The “Kichan Anapat” monastery


Anapat is situated 3 kilometers northeast of Kichan village in the Martakert region of the Republic of Artsakh (Fig. 1). It came under Azerbaijani military occupation in September 2023.

Kus anapat

Fig. 1 The general view of the monastery from the southwest, 2022, photo by A. Grigoryan.

Historical overview

The actual historical name of Kichan Anapat remains unknown. The oldest recorded mention of this monastery dates back to 1191. This inscription is inscribed on a khachkar, which is positioned on the western wall of the southern chapel, facing the gavit. Presently, the khachkar is located within the gavit, though it has been divided into several pieces. "I, Hayr Stepanos, have raised this cross with deep reverence for the salvation of my soul and my parents in the year of 1191. I beseech you to hold me in your prayers"(Karapetyan 1983, 58) (Fig. 2). On the horizontally placed khachkar, located in the upper section of the door of the second church in the southern part of the monument group, there is an inscription that reads: "(In the year 1759) This Holy Church stands as a lasting memorial to Papas, the son of Minas. Please hold his memory in your prayers, and may God's grace shine upon you. Amen"(CAE, 1982, 90) (Fig. 4). Recently, a semi-arched inscription stone was discovered within the church area, also bearing an inscription from the same historical period. "In the year (1781), I, Andreas Vardapet, residing in Khotavank, the son of Mr. Poghos and Bekzad, who was the devoted servant of my Holy Covenant, and my... [the inscription ends here] "(Fig. 3).

Fig. 2 The inscription-bearing khachkar from 1191, 2022, photo by A. Grigoryan.

Fig. 3 The lintel bearing the inscription, 2022, photo by A. Grigoryan.

Considering the absence of the church bell, it is plausible to assume that this stone served as the lintel. On one of the tombstones, a cane, and two lines have been preserved. "This is the resting place of Ter Grigor, a monk at Khotavank, the son of Simeon, in the year 1752" (CAE, 1982, 90) (Fig. 4). It is probable that during the 1750s, a congregation of monks migrated to this location from Dadivank-Khotavank, where they constructed the second church in this remote area, thus revitalizing the monastery.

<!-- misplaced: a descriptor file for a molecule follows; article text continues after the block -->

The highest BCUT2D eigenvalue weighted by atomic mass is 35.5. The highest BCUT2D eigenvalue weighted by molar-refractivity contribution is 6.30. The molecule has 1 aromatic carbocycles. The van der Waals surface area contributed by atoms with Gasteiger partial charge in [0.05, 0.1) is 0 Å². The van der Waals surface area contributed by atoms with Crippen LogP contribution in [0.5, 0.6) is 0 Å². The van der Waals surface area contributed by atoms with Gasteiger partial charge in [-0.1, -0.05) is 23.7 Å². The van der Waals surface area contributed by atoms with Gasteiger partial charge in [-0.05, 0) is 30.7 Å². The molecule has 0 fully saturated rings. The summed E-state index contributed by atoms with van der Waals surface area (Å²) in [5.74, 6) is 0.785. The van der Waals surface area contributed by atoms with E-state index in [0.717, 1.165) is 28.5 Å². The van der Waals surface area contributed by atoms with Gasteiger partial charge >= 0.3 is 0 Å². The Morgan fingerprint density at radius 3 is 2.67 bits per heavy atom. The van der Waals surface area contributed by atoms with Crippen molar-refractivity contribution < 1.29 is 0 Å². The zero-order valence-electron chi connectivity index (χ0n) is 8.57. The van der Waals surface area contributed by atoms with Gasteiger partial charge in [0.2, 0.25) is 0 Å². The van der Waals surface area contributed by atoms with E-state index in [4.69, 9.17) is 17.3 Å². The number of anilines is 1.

Fig. 4 The tomb bearing the inscription, 2022, photo by A. Grigoryan.

Architectural-compositional examination

The monastic complex encompasses two adjoining churches, a gavit, a refectory, monks' cells, and a cemetery. The primary church at Anapat is situated in the northeastern section of the complex (Fig. 5). Externally, it takes the form of a cruciform structure, while inside, it features a single nave with a horseshoe-shaped tabernacle on the eastern end. Doorways on the southern and northern walls of the prayer hall provide access to sacristies, each of which also incorporates a tabernacle. There are small windows on the eastern side of the sacristies, with one on each side.

Within the church's interior, seven niches of varying sizes and depths are recessed into the walls. Notably, in the eastern section of the church, the transition from the high altar to the nave features a curved design. This distinctive architectural feature is mirrored on the western side, marking a rare occurrence in the construction of churches in Artsakh (Karapetyan 1983, 58).